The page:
Renal fibrosis is the final common pathway of chronic kidney diseases. Lymphatic vessel (LV) proliferation is found in human renal diseases and other fibrotic diseases, suggesting that lymphangiogenesis is associated with the progression or suppression of kidney diseases. However, the purpose of LV proliferation is not completely understood. We investigated the effect of vascular endothelial growth factor (VEGF)-C on lymphangiogenesis, inflammation, and fibrosis in the mouse kidney using the unilateral ureteral obstruction (UUO) model. In UUO mice, significant proliferation of LVs was accompanied by tubulointerstitial nephritis and fibrosis. We continuously administered recombinant human VEGF-C to UUO model mice using an osmotic pump (UUO+VEGF-C group). Lymphangiogenesis was significantly induced in the UUO+VEGF-C group compared with the vehicle group, despite similar numbers of capillaries in both groups. The number of infiltrating macrophages, and levels of inflammatory cytokines and transforming growth factor-β1 were reduced in the UUO+VEGF-C group compared with the vehicle group. Renal fibrosis was consequently attenuated in the UUO+VEGF-C group. In cultured lymphatic endothelial cells, administration of VEGF-C increased the activity and proliferation of lymphatic endothelial cells (LECs) and expression of adhesion molecules such as vascular cell adhesion molecule-1. These findings suggest that induction of lymphangiogenesis ameliorates inflammation and fibrosis in the renal interstitium. Enhancement of the VEGF-C signaling pathway in LECs may be a therapeutic strategy for renal fibrosis.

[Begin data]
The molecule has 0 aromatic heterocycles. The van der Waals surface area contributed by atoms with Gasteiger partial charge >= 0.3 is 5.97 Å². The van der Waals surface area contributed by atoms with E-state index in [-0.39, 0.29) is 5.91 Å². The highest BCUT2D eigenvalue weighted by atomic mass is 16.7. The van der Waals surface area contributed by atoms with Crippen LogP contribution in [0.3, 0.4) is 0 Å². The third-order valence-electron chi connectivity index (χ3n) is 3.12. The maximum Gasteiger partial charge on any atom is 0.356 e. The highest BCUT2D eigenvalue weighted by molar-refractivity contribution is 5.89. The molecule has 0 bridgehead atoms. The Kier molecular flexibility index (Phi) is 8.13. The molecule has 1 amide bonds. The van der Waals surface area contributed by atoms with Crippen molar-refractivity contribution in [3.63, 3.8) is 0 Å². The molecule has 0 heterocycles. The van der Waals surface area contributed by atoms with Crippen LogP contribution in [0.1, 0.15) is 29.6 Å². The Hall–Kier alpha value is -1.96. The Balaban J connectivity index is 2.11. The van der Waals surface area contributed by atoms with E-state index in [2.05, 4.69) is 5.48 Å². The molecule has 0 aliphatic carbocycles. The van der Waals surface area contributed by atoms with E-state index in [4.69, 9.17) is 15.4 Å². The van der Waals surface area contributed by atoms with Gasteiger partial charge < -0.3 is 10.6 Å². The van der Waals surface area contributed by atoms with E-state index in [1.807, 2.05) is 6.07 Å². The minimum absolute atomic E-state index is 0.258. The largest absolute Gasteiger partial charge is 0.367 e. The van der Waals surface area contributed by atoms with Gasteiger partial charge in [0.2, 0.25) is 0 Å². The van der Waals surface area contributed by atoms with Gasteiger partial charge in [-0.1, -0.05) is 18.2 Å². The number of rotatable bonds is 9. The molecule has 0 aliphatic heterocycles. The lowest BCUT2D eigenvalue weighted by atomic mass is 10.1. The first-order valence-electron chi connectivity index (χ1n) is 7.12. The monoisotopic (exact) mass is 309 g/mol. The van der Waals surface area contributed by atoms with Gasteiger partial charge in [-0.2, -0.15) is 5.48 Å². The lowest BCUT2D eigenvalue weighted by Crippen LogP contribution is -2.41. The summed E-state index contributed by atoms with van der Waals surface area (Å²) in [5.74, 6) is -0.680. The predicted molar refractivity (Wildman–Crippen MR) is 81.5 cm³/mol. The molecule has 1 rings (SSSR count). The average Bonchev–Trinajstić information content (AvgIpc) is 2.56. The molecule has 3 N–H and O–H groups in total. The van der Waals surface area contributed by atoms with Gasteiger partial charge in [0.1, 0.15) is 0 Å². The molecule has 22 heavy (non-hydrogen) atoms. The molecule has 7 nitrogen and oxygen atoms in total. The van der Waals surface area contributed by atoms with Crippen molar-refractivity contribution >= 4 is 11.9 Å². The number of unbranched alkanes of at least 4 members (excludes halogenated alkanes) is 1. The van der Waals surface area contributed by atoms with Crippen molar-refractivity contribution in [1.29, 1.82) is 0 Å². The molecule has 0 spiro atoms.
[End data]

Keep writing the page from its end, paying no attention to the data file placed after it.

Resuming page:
All Science Journal Classification (ASJC) codes
- Pathology and Forensic Medicine
- Molecular Biology
- Cell Biology